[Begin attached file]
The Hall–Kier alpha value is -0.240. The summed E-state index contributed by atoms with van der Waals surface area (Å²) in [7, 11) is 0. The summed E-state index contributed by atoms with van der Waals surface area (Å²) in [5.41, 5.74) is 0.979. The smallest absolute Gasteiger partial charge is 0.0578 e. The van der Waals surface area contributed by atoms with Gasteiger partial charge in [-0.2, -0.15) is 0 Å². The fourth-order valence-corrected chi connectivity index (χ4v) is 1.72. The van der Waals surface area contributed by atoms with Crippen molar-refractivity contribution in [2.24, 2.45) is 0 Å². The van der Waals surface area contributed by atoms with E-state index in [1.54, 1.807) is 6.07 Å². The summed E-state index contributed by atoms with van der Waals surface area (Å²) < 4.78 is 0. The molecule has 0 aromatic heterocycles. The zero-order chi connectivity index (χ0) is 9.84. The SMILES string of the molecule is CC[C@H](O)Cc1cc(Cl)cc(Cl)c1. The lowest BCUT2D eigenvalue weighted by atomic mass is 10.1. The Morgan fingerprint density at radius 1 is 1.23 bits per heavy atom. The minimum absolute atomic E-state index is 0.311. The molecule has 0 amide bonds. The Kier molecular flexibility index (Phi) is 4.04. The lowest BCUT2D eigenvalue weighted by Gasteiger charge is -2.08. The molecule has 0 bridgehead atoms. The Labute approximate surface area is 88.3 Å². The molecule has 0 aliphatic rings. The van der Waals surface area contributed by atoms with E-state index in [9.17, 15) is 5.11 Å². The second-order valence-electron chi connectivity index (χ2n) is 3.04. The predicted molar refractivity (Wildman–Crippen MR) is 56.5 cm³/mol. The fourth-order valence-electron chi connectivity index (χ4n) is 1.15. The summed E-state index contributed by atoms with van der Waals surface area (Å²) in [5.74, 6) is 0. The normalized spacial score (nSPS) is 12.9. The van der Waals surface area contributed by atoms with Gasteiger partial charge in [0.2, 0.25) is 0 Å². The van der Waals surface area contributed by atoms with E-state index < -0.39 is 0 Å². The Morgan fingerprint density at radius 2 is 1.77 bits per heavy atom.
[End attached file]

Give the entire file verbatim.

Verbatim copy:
The Hall–Kier alpha value is -0.240. The summed E-state index contributed by atoms with van der Waals surface area (Å²) in [7, 11) is 0. The summed E-state index contributed by atoms with van der Waals surface area (Å²) in [5.41, 5.74) is 0.979. The smallest absolute Gasteiger partial charge is 0.0578 e. The van der Waals surface area contributed by atoms with Gasteiger partial charge in [-0.2, -0.15) is 0 Å². The fourth-order valence-corrected chi connectivity index (χ4v) is 1.72. The van der Waals surface area contributed by atoms with Crippen molar-refractivity contribution in [2.24, 2.45) is 0 Å². The van der Waals surface area contributed by atoms with E-state index in [1.54, 1.807) is 6.07 Å². The summed E-state index contributed by atoms with van der Waals surface area (Å²) < 4.78 is 0. The molecule has 0 aromatic heterocycles. The zero-order chi connectivity index (χ0) is 9.84. The SMILES string of the molecule is CC[C@H](O)Cc1cc(Cl)cc(Cl)c1. The lowest BCUT2D eigenvalue weighted by atomic mass is 10.1. The Morgan fingerprint density at radius 1 is 1.23 bits per heavy atom. The minimum absolute atomic E-state index is 0.311. The molecule has 0 amide bonds. The Kier molecular flexibility index (Phi) is 4.04. The lowest BCUT2D eigenvalue weighted by Gasteiger charge is -2.08. The molecule has 0 bridgehead atoms. The Labute approximate surface area is 88.3 Å². The molecule has 0 aliphatic rings. The van der Waals surface area contributed by atoms with E-state index in [9.17, 15) is 5.11 Å². The second-order valence-electron chi connectivity index (χ2n) is 3.04. The predicted molar refractivity (Wildman–Crippen MR) is 56.5 cm³/mol. The fourth-order valence-electron chi connectivity index (χ4n) is 1.15. The summed E-state index contributed by atoms with van der Waals surface area (Å²) in [5.74, 6) is 0. The normalized spacial score (nSPS) is 12.9. The van der Waals surface area contributed by atoms with Gasteiger partial charge in [0.2, 0.25) is 0 Å². The van der Waals surface area contributed by atoms with E-state index < -0.39 is 0 Å². The Morgan fingerprint density at radius 2 is 1.77 bits per heavy atom.